Baseball's first fans of 2020 see Dodgers-Braves NLCS opener

ARLINGTON, Texas (AP) - Scott McIlroy held out his left hand as a punch training home run rattled off a railing and struck him in the palm of the hand. The ball bounced in the air before settling back in its grip as he held a cell phone in his right hand.
Count the Texas-based and Los Angeles Dodgers fan among the first to receive a pre-game souvenir in the pandemic-shortened 2020 season - and the first to buy tickets to watch live baseball in Game 1 of the National League Monday night See Championship Series.
Major League Baseball announced that it is selling 11,500 tickets per game at Globe Life Field for the series between the Dodgers and Atlanta Braves and plans a similar allocation at the same stadium when the first neutral-based World Series takes place on October 20. McIlroy got a call from a friend who knows the longtime Dodgers fan about making the two-hour drive to the Dallas area.
The announced attendance was 10,700, excluding those who did not pay. Ticket prices ranged from $ 40 to $ 250 for the NLCS and $ 75 to $ 450 for the already sold out World Series.
About 75% of fans appeared to meet the requirement to wear masks except when they are "actively" eating or drinking. Some did not cover their nose or mouth.
"We were wondering what the mix of fans would be like," said McIlroy. "In this new age we're in right now, we were just curious. When we got in, we saw a lot of Dodger blue out there."
There were plenty of Braves logos too, and the tomahawk chop singing was audible as Ronald Acuña Jr. stepped in as the Atlanta leadoff hitter against Walker Buehler.
“They definitely brought it with you, and it definitely got the adrenaline pumping, especially late in the game. It was intense, ”Atlanta Riley said of the fans after his home run before the ninth run triggered a four-run rally and a 5-1 win.
It was the first MLB game of any kind with fans since March 12, when five Grapefruit League games were completed in Florida when the novel coronavirus caused the suspension of spring training there and in Arizona.
Texas Governor Greg Abbott said in June that professional and college stadiums should be 50% busy, and MLB decided to sell tickets from the NLCS after the regular season dropped from 68.5 million to 0. The NFL's Dallas Cowboys sold roughly 31% capacity at the nearby AT&T Stadium and pulled 25,147 for Sunday's win against the New York Giants.
Tickets will not be sold for the American League Championship Series between Houston and Tampa Bay at Petco Park in San Diego.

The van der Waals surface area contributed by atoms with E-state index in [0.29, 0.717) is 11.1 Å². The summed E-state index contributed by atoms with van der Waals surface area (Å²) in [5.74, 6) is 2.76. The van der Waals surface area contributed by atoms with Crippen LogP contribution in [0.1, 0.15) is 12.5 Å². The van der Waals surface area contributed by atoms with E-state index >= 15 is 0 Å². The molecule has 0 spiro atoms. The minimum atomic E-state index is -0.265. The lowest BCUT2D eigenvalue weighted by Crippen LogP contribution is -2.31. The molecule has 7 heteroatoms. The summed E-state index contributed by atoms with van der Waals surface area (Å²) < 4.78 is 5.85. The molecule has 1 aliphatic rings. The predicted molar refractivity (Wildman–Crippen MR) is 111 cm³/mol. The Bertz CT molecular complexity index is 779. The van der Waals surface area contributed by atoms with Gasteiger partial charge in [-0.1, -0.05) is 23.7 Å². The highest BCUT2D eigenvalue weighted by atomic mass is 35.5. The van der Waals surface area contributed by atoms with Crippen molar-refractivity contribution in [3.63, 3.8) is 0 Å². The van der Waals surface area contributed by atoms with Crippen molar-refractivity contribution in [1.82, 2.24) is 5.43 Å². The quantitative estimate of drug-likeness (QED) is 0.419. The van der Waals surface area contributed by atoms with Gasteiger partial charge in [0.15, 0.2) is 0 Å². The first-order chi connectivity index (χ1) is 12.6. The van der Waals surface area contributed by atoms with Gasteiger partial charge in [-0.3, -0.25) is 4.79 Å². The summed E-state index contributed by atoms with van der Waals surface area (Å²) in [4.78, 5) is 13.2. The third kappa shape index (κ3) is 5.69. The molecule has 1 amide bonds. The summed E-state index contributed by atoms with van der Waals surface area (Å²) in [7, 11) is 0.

"It was really weird to finish on the field before the game and see people in general," said Los Angeles' Kiké Hernández, who returned home only 5-1 for the Dodgers. “It was shocking for everyone, at least for the first few minutes. It definitely added more to this game. I missed how the roar of the crowd sounded. "
The last time fans attended a Major League Baseball game that mattered was in Texas: Game 7 of the 2019 World Series in Houston, a 43,326 sell-off as the Washington Nationals defeated the Astros to win the title win.
This time, seats were sold in groups of four in the new retractable roof stadium with 40,518 seats, with the empty seats between the ticket sections secured with cable ties to prevent people from sitting inside.
"It was kind of a novel thing about the new field and there were never any fans in it," said Jeff Wood, a Braves fan who was about four hours from Little Rock, Arkansas. “And with this whole COVID thing, I kind of thought about it. I found it exciting. "
In March, Claudia Magallanes, her husband, and two sons drove nine hours from Carlsbad, New Mexico to the Arizona Spring Practice Games. You didn't see any because of the shutdown.
When they realized fans were going to be allowed into the NLCS, they remembered that a few years ago they had decided not to play the World Series games in Los Angeles. It was an easy phone call to see her first postseason game in LA despite Claudia Magallanes dropping out to the airport on an earlier scheduled Nevada pleasure trip Tuesday morning.
"Friday morning he gives me the news and I say," Yes, yes. "So we're all for it," said Claudia Magallanes, who said those four tickets were paid for in part by the money they got back for the canceled spring training games. "I tell him two years ago, I still regret that we didn't buy the tickets."
Justin Farris from the suburb of Plano in Dallas had his Texas Rangers hat on, and two sons wore Rangers jerseys. It was clear why they were on their way to the new ballpark fans who weren't to be seen during the scheduled opening season.
"Wanted to see it before someone did," said Farris, who said he'd put down roots for the Dodgers because of Dallas-born Clayton Kershaw. "And it's getting cleaner. It's the cleanest there will ever be."
Eli Dills has season tickets for the Braves and lives a few hours north of Atlanta. He says he hasn't missed any home games in the past two years so he had to persuade his boss to give him the day off.
Dills was on his way home - and to work - after Game 1, but the 21-year-old Walmart manager was already thinking of the World Series.
"I'll be down here without a doubt," said Dills. "I'm going to tell my boss," Hey man, you can come with me. "
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